Suspended President Dilma Rousseff‘s impeachment trial, which cannot last longer than 180 days, and her temporary replacement by her former vice-president Michel Temer, who leads the Brazilian Democratic Movement Party (PMDB), transcend Brazilian politics.
In particular, the current situation in Brazil weakens leftist regimes, parties, movements, and multilateral organizations in many other Latin American countries still dominated by “21st Century Socialism.” This is the case for obvious reasons.
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Brazil’s Workers’ Party governments under former president Lula Da Silva and Rousseff (2003-2016) sought a prominent place in international affairs. They also played a fundamental role in maintaining Latin America’s balance of power and in strengthening the hemisphere’s radical left.
Brazil, in fact, was very influential in the Mercosur regional trading block and in the creation of the Union of South American Nations (UNASUR). These were used as umbrella organizations that fostered the spread of leftist regimes while weakening the Organization of American States (OAS).
Brazil also played a shameful role in condemning the supposed coup d’état in Honduras in 2009 and in financially supporting the “revolutionary” regimes in Cuba and Venezuela, with whom the Brazilian socialist leadership fostered bilateral and multilateral partnerships.
Brazil’s former support for Chavista regimes explains the eloquent defense of the Lula-Rousseff tandem which Latin American governments have pronounced in recent days. One of Rousseff’s most stalwart defenders has been UNASUR president Ernesto Samper, a former president of Colombia who himself faced impeachment proceedings in the Colombian congress, which was controlled by his own party, for his campaign’s acceptance of money from drug cartels.
Samper declared that the proceedings against Rousseff are “worrying” since “the instability in Brazil could spread to other countries in the region.” He added that “if the charges (against Rousseff) are considered valid, then any president might be impeached for a simple administrative act considered to be mistaken.”
Venezuelan President Nicolás Maduro and Cuban strongman Raúl Castro soon followed Samper, declaring that the impeachment proceedings in Brazil were part of an “imperialist reactionary counteroffensive” and a “fundamental step towards a coup d’état.”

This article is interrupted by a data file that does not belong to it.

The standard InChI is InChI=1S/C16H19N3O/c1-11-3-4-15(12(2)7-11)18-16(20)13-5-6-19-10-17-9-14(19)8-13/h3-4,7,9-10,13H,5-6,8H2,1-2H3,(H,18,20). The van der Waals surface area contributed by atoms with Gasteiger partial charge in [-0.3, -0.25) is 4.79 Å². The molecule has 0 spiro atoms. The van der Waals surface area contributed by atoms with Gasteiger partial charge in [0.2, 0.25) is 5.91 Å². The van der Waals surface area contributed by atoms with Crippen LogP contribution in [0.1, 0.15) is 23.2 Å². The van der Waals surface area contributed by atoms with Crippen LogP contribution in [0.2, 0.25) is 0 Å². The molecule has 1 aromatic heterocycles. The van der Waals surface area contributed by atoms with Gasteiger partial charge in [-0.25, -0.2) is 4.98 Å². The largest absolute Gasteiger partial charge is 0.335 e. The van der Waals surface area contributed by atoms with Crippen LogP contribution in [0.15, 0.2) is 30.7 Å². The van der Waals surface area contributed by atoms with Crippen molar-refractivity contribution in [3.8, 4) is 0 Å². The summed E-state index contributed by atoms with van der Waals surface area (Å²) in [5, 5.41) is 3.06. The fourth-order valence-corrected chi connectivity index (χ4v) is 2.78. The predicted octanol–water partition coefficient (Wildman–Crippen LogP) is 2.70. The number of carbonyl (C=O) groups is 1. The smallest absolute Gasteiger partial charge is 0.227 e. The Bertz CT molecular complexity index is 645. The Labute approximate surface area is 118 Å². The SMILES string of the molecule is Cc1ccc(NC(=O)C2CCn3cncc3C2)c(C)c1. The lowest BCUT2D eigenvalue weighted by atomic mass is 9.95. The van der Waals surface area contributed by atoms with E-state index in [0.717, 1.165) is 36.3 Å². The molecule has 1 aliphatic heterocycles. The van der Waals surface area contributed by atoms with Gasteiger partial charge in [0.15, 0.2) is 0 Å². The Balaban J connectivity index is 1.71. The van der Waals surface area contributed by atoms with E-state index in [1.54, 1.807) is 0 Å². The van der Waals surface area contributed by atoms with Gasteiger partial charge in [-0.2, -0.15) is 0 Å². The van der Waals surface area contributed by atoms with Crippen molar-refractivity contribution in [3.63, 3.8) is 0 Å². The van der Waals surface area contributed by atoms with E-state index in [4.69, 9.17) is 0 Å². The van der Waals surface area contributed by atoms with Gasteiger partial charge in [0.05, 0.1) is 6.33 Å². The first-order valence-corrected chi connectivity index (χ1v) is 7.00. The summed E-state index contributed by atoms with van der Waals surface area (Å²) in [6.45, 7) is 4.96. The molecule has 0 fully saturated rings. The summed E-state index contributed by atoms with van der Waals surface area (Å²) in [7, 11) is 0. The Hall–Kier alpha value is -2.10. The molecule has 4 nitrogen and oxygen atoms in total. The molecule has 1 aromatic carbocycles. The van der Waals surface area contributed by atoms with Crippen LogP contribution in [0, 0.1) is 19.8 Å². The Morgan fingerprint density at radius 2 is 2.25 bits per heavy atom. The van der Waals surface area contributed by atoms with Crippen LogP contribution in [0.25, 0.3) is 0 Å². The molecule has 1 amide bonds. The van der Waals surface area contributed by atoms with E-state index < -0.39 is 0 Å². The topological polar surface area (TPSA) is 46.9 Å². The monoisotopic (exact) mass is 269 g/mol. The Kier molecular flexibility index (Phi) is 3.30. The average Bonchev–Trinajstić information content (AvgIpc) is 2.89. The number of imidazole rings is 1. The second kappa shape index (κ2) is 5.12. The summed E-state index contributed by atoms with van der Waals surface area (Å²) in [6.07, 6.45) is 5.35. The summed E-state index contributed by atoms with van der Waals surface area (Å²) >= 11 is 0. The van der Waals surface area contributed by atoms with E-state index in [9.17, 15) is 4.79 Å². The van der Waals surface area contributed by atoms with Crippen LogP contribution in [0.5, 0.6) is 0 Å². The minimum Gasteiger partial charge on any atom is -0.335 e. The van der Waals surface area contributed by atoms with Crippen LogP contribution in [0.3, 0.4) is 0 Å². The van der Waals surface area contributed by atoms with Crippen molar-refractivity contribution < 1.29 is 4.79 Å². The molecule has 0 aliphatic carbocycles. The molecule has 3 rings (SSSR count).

Rousseff’s own defense, in fact, is that the impeachment trial against her is no more than a disguised coup attempt. This, however, is mere grandstanding by a weak leftist leader who is aware of her own vulnerability.
After the defeat of Cristina Kirchner in Argentina, Evo Morales’s failed referendum in Bolivia, Rafael Correa’s refusal to run again for the presidency in Ecuador, and the international outcry caused by Venezuela’s worsening economic and humanitarian crisis, it is evident that the Latin American left is mortally wounded.
We are witnessing the death throes of a continental movement that has fought for decades, both before and after the Foro de Sao Paulo, an event organized in 1990 by the Brazilian Workers’ Party and Cuba’s Communist Party in order to redefine the continental left’s aims and activities.
All eyes are upon Temer, Brazil’s new head of state, and his cabinet. They will inevitably have to take measures to correct the country’s wayward economic path. They will also have to wage a tough battle against Lula, Rousseff, and the entire Workers’ Party.
Until now, Temer’s appointment of José Serra, a center-right senator, as the new head of Brazilian diplomacy sends a strong signal to the world. Serra has been a fierce critic of Lula’s foreign policy, continued by Rousseff.
Michel Temer seems to be taking advantage of his interim presidency to weaken the neo-communist left which has governed much of Latin America in the 21st century.